In considering my New Year’s resolution, the most obvious ones came up first. Exercise. Eat more veggies. Drink less. I will, again, attempt all these worthy aspirations. But what else? I felt there should be more, that I should press for something more meaningful. As my mind began wandering deeper into how to be a better version of myself in 2015, I realized it had been awhile. Awhile since I had dug into the recesses of my conscience where I reflect. I used to reflect often, think about who I was, who I wanted to be, my weaknesses and my strengths. In college I even read some of those squishy self-help books (Come on, Seven Habits, Men Are from Mars??)
But two kids and writing a novel has distracted me from thinking about myself. And I mean in that most critical, honest way. I remembered the motto I’ve always liked… the unexamined life is not worth living. As did Socrates, I like people who think. And I like to be a thinker. In an effort to not let that part of me slip away in the ever-growing tasks of daily life, I came up with a list of questions that I consider essential to any rigorous self-examination. Please feel free to add on!
12 Steps to Self-Reflection
- Is there a reigning belief in my life that I have never questioned? And I mean honestly, deeply questioned. Weather it be religion, parenting philosophy, your approach to your social life. Maybe this exercise leads us around in a circle and back home where we started. Maybe not.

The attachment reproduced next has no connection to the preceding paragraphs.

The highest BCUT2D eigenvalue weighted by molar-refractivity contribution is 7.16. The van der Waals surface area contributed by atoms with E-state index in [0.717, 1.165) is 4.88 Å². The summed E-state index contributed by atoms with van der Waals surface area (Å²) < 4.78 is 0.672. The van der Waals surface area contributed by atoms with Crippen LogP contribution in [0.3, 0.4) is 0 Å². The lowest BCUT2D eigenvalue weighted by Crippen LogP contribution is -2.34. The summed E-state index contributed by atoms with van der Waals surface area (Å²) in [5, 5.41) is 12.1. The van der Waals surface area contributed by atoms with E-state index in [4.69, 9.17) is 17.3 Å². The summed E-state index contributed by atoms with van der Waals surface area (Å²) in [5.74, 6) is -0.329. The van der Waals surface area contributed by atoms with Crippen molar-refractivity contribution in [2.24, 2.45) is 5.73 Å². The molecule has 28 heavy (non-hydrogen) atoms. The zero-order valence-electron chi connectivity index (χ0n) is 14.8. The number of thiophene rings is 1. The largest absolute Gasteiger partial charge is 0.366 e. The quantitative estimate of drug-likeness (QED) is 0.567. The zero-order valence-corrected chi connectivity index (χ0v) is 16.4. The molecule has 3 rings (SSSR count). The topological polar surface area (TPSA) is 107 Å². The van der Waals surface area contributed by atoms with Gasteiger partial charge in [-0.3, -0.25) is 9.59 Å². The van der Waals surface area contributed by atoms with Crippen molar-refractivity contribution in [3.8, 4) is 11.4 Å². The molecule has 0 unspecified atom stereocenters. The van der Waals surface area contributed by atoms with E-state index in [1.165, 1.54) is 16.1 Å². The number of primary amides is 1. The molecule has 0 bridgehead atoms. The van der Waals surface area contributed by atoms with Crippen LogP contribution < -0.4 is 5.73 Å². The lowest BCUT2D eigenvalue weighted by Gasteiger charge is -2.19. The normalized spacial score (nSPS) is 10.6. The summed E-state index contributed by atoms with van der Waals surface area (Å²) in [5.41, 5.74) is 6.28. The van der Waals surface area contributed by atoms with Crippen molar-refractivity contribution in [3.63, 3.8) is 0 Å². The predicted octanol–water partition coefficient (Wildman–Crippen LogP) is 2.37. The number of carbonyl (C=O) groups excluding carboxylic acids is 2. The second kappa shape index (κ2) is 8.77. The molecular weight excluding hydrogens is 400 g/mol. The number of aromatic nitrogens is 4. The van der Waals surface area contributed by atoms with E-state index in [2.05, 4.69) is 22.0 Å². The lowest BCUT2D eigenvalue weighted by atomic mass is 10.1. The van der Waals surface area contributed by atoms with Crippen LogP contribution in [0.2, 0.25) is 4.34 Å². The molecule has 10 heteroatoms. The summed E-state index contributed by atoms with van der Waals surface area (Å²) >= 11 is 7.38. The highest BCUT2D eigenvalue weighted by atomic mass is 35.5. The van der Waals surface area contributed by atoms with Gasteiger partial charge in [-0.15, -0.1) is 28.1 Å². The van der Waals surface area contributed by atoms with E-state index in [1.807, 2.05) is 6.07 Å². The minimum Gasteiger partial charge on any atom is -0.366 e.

- Who sees me in my life as I want to be seen? It seems like for most of us, we feel a little different around different people. Some people bring out the silly/happy/sad/crazy side of us. Others do not. It’s why we choose our mates, our friends. Because most of the time, those people see us as the person we want to be seen as. The way we see ourselves when we look in the mirror.
- Who does not? Why? Sometimes people in our lives don’t see us the way we want to be seen. They make assumptions about us that are wrong or just totally misunderstand us. They think they know us, but they don’t. Or worse, sometimes they do. They are right. They force us to see that the person we want to see in the mirror is not the person we are. That discrepancy, if it is there, is hard but important to face.
- Are there people in life I show my worst side to? This is often people we are closest to in life. I know it is that way in mine. Showing those people the best, kindest version of yourself is sometimes ironically the most challenging. Isn’t it easier to keep from snapping at a stranger than at your own mother? The beauty and the curse of this is that we all need these people in our lives. Because we can’t be sweet and kind all the time. Thank goodness for unconditional love, like a mother’s.
- What do I avoid? Can I even admit I avoid it? Sometimes there are elephants in our room. We know it, but we just look the other way. Often, others can see the elephant even though we think they can’t. Or even if we can’t. Elephants must be looked in the eye.
- Am I afraid of being vulnerable in front of people? What do I do to avoid this? Fear of vulnerability can really drive weakness into our character and cause us to react rather than act. I see this in myself sometimes. I’ll be in some deep debate with someone and find myself not letting go of my point only because I don’t want to “lose”. It ultimately keeps me from learning. I want to be an open minded person, not closed.